With the continually growing number of smart devices being connected to the network, end point security needs to be much more carefully considered as Dave Waterson, CEO, SentryBay explains.
The prevalence of smart tech being used in businesses is growing exponentially. Internet of Things endpoints have been projected by Gartner to reach an installed base of 25.1 billion units by 2021 and while 64% of these will be consumer applications, that leaves a whopping number being utilised by organisations.
This growth is being enabled by evolving software and hardware technologies – the increased processing power of CPUs and the rapid development of wireless communications included – and a growing number of applications that bring myriad benefits to enterprises of all sizes.
Use of IoT devices also comes with a warning: they can be vulnerable to security breaches. The stories are legion – a petrochemical factory that suffered a ransomware attack because its IoT enabled coffee machine provided inadvertent access to the internal control room network; IoT connected light bulbs that have been used by hackers as a covert channel to exploit people’s private data; and fax machines that still use data transmission protocols that make them vulnerable to attackers looking for ways to infiltrate IT networks.
Smart device and endpoint security
When it comes to security, IoT and smart tech devices fall into a broad category known as endpoints.
Traditionally, an endpoint would have been any device or node connected to the LAN or WAN including workstations or end-user PCs, a modem, a hub or a switch. But endpoints now incorporate all digital devices from laptops, tablets and mobile phones which sit on the edge of the network, through to network printers, consumer and industrial IoT and smart devices and point-of-sale systems.
Securing this ever-expanding portfolio of endpoint technology has become an urgent necessity, not least because these devices represent a significant risk to global enterprises and to the cloud ecosystems that they are adopting.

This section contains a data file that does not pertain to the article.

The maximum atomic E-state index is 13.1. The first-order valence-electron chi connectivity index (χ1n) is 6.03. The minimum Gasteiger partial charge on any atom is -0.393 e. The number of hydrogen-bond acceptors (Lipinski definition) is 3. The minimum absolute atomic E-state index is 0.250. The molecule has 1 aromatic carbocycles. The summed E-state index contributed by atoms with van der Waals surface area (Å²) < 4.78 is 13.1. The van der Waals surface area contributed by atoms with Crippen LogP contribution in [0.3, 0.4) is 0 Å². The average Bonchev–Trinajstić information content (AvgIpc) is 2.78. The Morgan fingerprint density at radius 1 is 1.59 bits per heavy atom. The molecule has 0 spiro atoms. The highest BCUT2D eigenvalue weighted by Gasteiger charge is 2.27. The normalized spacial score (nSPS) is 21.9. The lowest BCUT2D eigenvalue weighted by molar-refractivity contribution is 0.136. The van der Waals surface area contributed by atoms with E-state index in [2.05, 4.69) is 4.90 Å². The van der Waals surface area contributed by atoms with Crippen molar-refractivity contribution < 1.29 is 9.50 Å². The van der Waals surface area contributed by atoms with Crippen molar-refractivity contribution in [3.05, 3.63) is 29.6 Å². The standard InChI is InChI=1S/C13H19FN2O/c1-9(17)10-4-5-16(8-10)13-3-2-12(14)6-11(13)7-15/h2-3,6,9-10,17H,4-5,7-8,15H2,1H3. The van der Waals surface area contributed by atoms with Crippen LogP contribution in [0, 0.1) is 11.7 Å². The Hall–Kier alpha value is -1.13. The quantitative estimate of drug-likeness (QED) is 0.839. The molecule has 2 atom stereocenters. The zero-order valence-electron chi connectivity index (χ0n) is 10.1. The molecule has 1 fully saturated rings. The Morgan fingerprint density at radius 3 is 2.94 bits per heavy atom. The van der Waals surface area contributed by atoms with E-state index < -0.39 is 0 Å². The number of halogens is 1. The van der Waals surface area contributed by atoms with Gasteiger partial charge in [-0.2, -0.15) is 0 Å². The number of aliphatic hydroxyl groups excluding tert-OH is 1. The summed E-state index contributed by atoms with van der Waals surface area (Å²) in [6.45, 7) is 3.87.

It’s not just IoT enabled or smart tech devices that are vulnerable. Endpoints in general are the weakest link in the security chain. According to a report published last year, 70 per cent of breaches originate at the endpoint, and 42% of endpoints are unprotected at any given time. This vulnerability has become glaringly obvious to enterprises over the six months of lockdown as, irrespective of their central security policies or conventional anti-virus solutions, they have witnessed a rise in attacks on unmanaged smart devices and endpoints.
For resellers, the continued necessity for enterprise remote working provides an opportunity to extend the security blanket of their customers beyond the corporate network to incorporate newly distributed remote endpoints.
By specifying solutions designed to secure data on endpoints, including IoT devices and smartphones, resellers can not only cross-sell with other security software, but can also help customers to guard against specific threats. These might include keylogging, which aims to track every keystroke to gain access to the network, screen scraping malware which will steal personal credentials as well as sensitive corporate data and insecure browsing.
Resellers will have a good understanding of the breadth of applications that are being used remotely by employees, and can help organisations to secure data entry into Office365, virtual private networks, vmWare and Citrix, amongst others, regardless of the device used.
In many ways, resellers are uniquely positioned to put their metaphorical arms around the full security estate. Enterprises are looking for advice, perhaps recognising that they don’t know how much risk is being taken by employees using smart tech, but aware that any risk could lead to a major breach.
In the midst of this pandemic with back-to-work strategies on hold and remote working likely to continue for the foreseeable future, now is the time for enterprises to prioritise endpoint and device protection, and for resellers to deliver good advice, value, and most importantly a secure shield against cyberattacks.
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